It’s been a productive couple of months for me, Dargon-wise. This tends to make me feel very good, and good feelings about Dargon create more enthusiasm for me to do more in Dargon. It’s a nice circle. It can be difficult, however, to maintain the enthusiasm when creativity ebbs, so one method I use to kick start the old creative juices is to revisit ancient works that I never finished. We all have them: the aborted efforts of good intentions. We’ve all sat at our desks, somewhere in time, and hacked out a bunch of text that we honestly intend to work into a story, or use as a complete story all its own, only to have it remain stagnant, untouched, and even avoided for fear of having to face the reality that we just don’t know what to do with it, or don’t feel the passion for the idea that got us started on it in the first place.
“So, there I was, there I was, there I was … in the Congo” — or, reading through my “unfinished tales” as Mr. Tolkien might call them — and I stumbled upon a collection of stories and pieces I can hardly remember reading, let alone writing. Clearly they were mine: the grammatical errors alone told me that. But they showed me two incredible things that I really appreciated. The first was how much my writing has grown over the years, because to be completely honest, I would consider it a great favor if someone could wipe a lot of my earlier creations from my memory. (Heck, Jon, I won’t even wipe them from the archives. – Liam) On the other hand, as atrocious as much of it was, there was certainly some creativity, threading, plot development, and characterization that would do well to be unearthed, revamped, and actually worked on. Not all in the same pieces, of course — it was like looking through a bunch of piles of coal and finding little bits of diamond scattered through each one, never enough to make one particular pile worth anything, but if a single pile could be made of all the shiny bits, it might be worth something.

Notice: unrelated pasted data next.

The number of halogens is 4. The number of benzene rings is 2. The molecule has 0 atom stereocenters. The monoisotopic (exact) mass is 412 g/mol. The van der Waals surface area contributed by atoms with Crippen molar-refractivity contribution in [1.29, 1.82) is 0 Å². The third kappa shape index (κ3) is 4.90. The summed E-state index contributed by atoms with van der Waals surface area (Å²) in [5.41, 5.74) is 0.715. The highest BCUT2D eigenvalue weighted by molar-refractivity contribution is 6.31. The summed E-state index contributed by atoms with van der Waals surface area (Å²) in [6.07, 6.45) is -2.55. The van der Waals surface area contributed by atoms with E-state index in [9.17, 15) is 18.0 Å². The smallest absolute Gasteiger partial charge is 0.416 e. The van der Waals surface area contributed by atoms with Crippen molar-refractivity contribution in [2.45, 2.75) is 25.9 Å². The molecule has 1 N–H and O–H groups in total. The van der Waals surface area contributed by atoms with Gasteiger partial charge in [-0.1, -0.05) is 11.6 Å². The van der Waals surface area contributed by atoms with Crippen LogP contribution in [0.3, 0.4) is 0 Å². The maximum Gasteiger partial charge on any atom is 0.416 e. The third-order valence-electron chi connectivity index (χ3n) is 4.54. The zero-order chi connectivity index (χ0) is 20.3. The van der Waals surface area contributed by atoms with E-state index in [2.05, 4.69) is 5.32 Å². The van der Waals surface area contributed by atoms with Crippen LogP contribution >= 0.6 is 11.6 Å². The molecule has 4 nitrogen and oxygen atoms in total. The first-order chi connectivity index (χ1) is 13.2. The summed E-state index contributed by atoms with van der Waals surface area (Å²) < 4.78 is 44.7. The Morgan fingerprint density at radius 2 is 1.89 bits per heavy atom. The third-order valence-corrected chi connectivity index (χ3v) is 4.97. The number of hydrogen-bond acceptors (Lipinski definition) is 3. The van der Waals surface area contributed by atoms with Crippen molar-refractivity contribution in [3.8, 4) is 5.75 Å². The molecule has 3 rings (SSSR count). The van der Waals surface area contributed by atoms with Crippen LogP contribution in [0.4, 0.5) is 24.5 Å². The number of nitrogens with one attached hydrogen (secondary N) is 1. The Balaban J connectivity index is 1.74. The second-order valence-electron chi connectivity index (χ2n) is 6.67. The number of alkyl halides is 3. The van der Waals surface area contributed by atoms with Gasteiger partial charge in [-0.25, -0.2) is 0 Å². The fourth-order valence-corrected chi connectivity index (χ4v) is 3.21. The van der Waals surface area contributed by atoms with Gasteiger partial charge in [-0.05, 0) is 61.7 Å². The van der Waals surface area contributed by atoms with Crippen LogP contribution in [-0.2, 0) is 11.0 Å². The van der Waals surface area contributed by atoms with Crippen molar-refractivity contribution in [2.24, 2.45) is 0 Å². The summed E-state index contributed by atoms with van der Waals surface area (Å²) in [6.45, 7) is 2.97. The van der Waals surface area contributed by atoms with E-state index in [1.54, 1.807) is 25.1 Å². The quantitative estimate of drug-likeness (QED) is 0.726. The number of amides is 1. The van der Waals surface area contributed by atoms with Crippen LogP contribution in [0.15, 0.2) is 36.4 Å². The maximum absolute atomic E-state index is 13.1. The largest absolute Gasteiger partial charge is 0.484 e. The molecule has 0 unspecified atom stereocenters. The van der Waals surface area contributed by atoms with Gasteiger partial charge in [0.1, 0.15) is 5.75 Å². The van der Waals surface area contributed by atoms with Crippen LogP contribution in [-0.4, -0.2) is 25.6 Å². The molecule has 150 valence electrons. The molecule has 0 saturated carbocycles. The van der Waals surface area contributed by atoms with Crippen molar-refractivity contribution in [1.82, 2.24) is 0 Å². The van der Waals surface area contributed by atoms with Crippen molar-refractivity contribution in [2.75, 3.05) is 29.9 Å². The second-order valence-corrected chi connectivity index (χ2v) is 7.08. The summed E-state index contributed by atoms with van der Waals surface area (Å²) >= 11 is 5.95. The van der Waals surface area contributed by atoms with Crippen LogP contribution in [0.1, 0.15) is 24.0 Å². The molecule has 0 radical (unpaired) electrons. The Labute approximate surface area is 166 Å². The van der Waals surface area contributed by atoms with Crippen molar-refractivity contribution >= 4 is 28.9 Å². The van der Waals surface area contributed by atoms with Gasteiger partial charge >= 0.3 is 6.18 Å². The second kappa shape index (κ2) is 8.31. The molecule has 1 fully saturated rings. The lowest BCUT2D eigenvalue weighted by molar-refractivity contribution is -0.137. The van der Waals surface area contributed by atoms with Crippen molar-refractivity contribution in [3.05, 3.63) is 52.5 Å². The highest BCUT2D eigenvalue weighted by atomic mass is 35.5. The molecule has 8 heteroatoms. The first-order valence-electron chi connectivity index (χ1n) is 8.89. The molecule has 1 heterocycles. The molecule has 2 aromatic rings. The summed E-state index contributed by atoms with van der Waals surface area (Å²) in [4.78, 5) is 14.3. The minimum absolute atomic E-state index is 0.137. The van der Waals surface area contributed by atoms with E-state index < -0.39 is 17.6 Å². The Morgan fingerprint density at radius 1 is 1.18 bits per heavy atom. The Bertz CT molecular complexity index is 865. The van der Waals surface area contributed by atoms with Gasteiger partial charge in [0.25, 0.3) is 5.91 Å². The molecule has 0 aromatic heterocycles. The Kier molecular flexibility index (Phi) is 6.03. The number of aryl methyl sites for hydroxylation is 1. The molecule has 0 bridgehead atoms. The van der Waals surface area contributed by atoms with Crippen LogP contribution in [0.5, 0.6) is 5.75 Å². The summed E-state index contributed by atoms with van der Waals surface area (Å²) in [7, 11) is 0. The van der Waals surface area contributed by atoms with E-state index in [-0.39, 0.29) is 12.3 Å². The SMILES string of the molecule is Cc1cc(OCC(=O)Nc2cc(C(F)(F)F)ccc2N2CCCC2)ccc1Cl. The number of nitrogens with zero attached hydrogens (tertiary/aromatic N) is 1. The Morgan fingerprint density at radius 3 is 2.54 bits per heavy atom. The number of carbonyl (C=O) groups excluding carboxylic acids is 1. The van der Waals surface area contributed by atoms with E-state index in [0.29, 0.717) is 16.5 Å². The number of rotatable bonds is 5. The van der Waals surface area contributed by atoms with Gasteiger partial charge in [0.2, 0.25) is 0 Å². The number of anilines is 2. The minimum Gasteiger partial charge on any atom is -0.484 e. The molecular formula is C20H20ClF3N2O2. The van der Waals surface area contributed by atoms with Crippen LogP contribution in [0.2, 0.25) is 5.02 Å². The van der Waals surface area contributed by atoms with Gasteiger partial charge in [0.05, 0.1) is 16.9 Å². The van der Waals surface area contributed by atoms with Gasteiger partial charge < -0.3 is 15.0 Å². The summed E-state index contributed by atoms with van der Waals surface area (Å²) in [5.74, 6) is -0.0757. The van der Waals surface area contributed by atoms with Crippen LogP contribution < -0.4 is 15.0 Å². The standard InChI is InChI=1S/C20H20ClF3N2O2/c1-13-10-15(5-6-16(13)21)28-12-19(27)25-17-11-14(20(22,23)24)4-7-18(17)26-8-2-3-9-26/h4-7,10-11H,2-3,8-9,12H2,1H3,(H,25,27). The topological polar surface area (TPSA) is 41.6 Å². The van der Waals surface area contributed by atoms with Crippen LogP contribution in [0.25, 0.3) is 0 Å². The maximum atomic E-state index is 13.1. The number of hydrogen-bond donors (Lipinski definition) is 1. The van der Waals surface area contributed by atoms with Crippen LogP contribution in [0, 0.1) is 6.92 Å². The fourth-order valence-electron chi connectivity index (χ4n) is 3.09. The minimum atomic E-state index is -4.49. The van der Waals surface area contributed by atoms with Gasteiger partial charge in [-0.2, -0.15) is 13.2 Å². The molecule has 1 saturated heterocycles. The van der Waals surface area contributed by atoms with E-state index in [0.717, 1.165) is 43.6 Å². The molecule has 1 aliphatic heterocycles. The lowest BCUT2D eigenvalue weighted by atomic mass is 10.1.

Now, normally I would ask the readership, “what do you do when …” or “how do you feel about …” but I know from past experience that either no one reads these Editorials, or at the very least, no one is willing to take the time to respond to them. Instead, I’ll ask the authors out there — Dargon or otherwise — when you’re at a creative crossroads, what do you do? I’ll be happy to take responses and work them into next issue’s Editorial.
So, onto something a little more relevant to the current issue, namely: the stories in this issue. Our first story is from Keith English, one of our newer authors who has really stepped up and taken the bull by the horn, as it were. His first story, And Two Steps Back, appeared in our pages at the turn of the year, and now he’s back with a three part story. Part one of Sowing Seeds leads off this issue. The second story is the last of the Summit Challenge stories from 2012 — better late than never. Harvest Ale, by yours truly, is a character story about Duke Clifton Dargon that ties directly into the Justin series, the Doravin, and a couple of other plot lines.